Carmina: Yes, how we are so different but so much the same. The connections, dreams, and energy of all involved, the desire to make it all happen, and the fact of how it happened was surprising and energizing. Because of the energy and honesty in which this project is based it has a lot of power, not only to convene artists but to have an effect and affect on the audiences.

"What is your news?" a performance conceived by Melis Nur Yoruk and Jocelyn Dimaya. Photo by Pablo Bordon.

“What is your news?” a performance conceived by Melis Nur Yoruk and Jocelyn Dimaya. Photo by Pablo Bordon.

What did you learn during our trip to Cuba and/or in your work for this project?

Carmina: This particular question is hard to sum up. I think I still have not yet processed all that happened. One of the main things, I think, that has made an impact on me was seeing the power of ideas turned into action. In my piece. in particular, it was seeing the involvement of two wonderful people that I love, Emily Lacy and Agustín Hernandez. How without knowing each other, but with trust, they participated in and created an action that, if rather poetic, had a lot of symbolic meaning and connected them.

What is the potential of a project like this?

Carmina: This project plays a role in the transfiguration of the present status quo. It has created relationships between the individuals that worked alongside or together from the two points in the map, it made trade happen: cultural, emotional, creative, and experiential in defiance to the politics and economies that rules us. I think it has an immeasurable potential to change views and perspectives in the singular and the collective.

Aissa: At the start of our collaboration I felt as if I was walking into a foreign landscape, one that I was determined to explore. You feel disoriented at the beginning, going in circles perhaps, and exploring new spaces, until you encounter a truth. At that moment, the only thing that exists is you and your connection to that landscape. In that instant you are breathing the landscape, and you want to listen more closely, start a new beginning.

"Wet Steps" a performance conceived by Aissa Santiso. Photo by Pablo Bordon.

“Wet Steps” a performance conceived by Aissa Santiso. Photo by Pablo Bordon.

How do you define success in a project like this one?

Carmina: I think that the mere fact that it happened, it is still happening, and it will happen more and more. El Acercamiento is a dare to the affairs of our particular political and commercial time. I think it was a success the moment the first encounter occurred in the airport in La Habana.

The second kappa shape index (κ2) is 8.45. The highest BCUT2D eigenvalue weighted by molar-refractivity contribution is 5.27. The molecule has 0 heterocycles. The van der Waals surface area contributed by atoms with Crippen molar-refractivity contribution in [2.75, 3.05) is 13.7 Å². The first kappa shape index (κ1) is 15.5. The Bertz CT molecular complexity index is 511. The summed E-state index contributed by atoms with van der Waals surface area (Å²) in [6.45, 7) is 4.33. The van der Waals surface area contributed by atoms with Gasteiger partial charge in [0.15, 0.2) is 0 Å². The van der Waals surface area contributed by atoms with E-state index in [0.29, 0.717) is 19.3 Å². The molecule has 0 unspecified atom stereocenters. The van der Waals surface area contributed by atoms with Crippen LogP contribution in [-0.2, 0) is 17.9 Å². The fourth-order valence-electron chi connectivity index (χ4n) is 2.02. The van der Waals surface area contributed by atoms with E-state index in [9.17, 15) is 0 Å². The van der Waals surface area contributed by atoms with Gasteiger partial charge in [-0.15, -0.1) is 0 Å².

Aubree: We met with serious challenge in documenting this project, let alone measuring its success. One barometer are the changes in the process of the project effected within the individuals and the institutions involved. Where was the project met with resistance – and are we now met with support?

How I would define success seems so immeasurable in terms of tangible outcomes, but I find myself asking these questions:

What is at the core of the relationships being formed?

How are we, or can we articulate that core at every phase?
How have the relationships changed?
How have assumptions of our respective places and cultures changed?

Friendships in this context have been formed instantaneously. However trust, a necessary ingredient for any coming together, can only be developed over time. El Acercamiento is a spark, a willingness to be open to listening with both your own personal and institutional vulnerability.

I think the ultimate success of this project will be in its continuation: continuing to overcome distance and limited resources; continuing to rise to the challenges of the work (even when the work itself is immeasurable); continuing, with grace and curiosity, the process of a slow and meaningful coming together.

"Nosotros/We" a performance by Carolina Vargas and Gabriel Jimenez. Photo by William Lawrence.

“Nosotros/We” a performance by Carolina Vargas and Gabriel Jimenez. Photo by William Lawrence.

El Acercamiento/The Approach is part of California Institute of the Arts (CalArts) Center for New Performance (CNP)/Duende CalArts. Key partners in La Habana include the Escuela Nacional de Bellas Artes San Alejandro and the Instituto Superior de Arte. In Miami, the project has partnered with New World School of the Arts.